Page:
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From the Los Angeles Times:
Review: 'Fray' stands at, and deserves, attention
An examination of a war veteran's rocky return home may seem familiar, but this superior look at an ongoing problem serves to pack a punch.

The thought of another movie about a war veteran readjusting to civilian life may elicit a feeling that you've been there and done that, but give "Fray" a chance. It's a stirring and involving character study that may not cover much new ground but still packs a quiet punch.

Justin (Bryan Kaplan) is a U.S. Marine who, after five tours of duty — three in Iraq and two in Afghanistan — has come to live in a small, blue-collar town. But money is tight for the haunted, edgy Justin, who's trying to hold it together working sporadic hours at the local lumber mill, living in a dumpy apartment, tending to a bum leg earned in battle and taking classes at the community college.

Matters improve when Justin starts dating his attractive college instructor, the kind, if lonely Cheri (Marisa Costa). Not surprisingly, however, love and commitment are tough hurdles for the wary ex-soldier. He also has a hard time accepting help from his sympathetic mill boss (Wes Harris), an older veteran.

How Justin navigates his shaky present and uncertain future is handled with grit and authenticity — and a welcome lack of mind's-eye combat flashbacks — by writer-director Geoff Ryan. Kaplan comes off so convincingly, it's not unfair to wonder if he's truly an actor (he is).

"Fray" proves a superior look at what happens when the Justins come marching home.


Shot on location in the Coastal Mountains of Oregon and the logging communities outside of Portland, director Geoff Ryan wanted to place the film in a landscape that visually expressed the inner thoughts of a young veteran who has been scarred by war. "It really became a symbol for his life. The logging industry was a perfect metaphor for what I was trying to say about this character - His majestic beauty and power cut down by human exploitation hidden from view of the rest of us," said Ryan.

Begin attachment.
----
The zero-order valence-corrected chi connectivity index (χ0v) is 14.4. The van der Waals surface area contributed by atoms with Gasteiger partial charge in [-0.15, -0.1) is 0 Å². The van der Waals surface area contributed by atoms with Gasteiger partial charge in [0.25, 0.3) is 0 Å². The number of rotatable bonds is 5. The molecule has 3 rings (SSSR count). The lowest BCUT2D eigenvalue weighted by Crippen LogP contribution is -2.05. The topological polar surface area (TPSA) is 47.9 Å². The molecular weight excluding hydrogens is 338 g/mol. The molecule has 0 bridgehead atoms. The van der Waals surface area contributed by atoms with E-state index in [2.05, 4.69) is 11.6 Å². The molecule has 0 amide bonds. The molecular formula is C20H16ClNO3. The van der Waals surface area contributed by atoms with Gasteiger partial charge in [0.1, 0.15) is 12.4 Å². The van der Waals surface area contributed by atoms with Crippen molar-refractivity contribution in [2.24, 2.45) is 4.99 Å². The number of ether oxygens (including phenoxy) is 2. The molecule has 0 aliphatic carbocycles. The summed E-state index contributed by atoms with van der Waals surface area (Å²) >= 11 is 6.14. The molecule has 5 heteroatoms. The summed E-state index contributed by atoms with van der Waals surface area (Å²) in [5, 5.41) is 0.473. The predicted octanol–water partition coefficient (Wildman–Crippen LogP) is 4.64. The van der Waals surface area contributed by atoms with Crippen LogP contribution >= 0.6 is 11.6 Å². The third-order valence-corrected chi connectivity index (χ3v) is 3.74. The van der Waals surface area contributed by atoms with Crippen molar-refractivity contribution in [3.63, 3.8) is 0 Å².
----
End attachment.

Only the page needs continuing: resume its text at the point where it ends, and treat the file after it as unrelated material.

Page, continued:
The area is also the home of Ryan's cousin, the inspiration for the film, who was badly wounded in Iraq and whose return home from combat has been a struggle. His cousin was on set many of the shooting days offering guidance on authenticity and even offered to be a body double in the film for a scene where the lead character's scars are seen. "Since we didn't have much of a budget - it was totally self-financed -  the only way to do it convincingly was to have the real thing," said Ryan, "I didn't know how to ask for such a personal favor, but fortunately he could read my mind and offered." 

Through the development of the screenplay, Ryan spent countless days over the course of two years with homeless veterans across the United States hearing their stories and seeing their daily struggles in the hope of understanding, as fully as someone who has not been to war is able to, what their life is like. Continuing with this quest for authenticity, Ryan had lead actor, Bryan Kaplan, spend time with a group of veterans in a nearby homeless shelter who were gracious enough to take him in and open up their stories to him. "He made more progress finding his character that one day than in all the rehearsals we had done leading up to that" said Ryan. Mr. Kaplan remembers thanking the men for their time and being told, "Thank you for wanting to tell the world our story". "It was that moment that changed this from being a great role, to being a mission for me," said Kaplan, "I just want to do their story justice."
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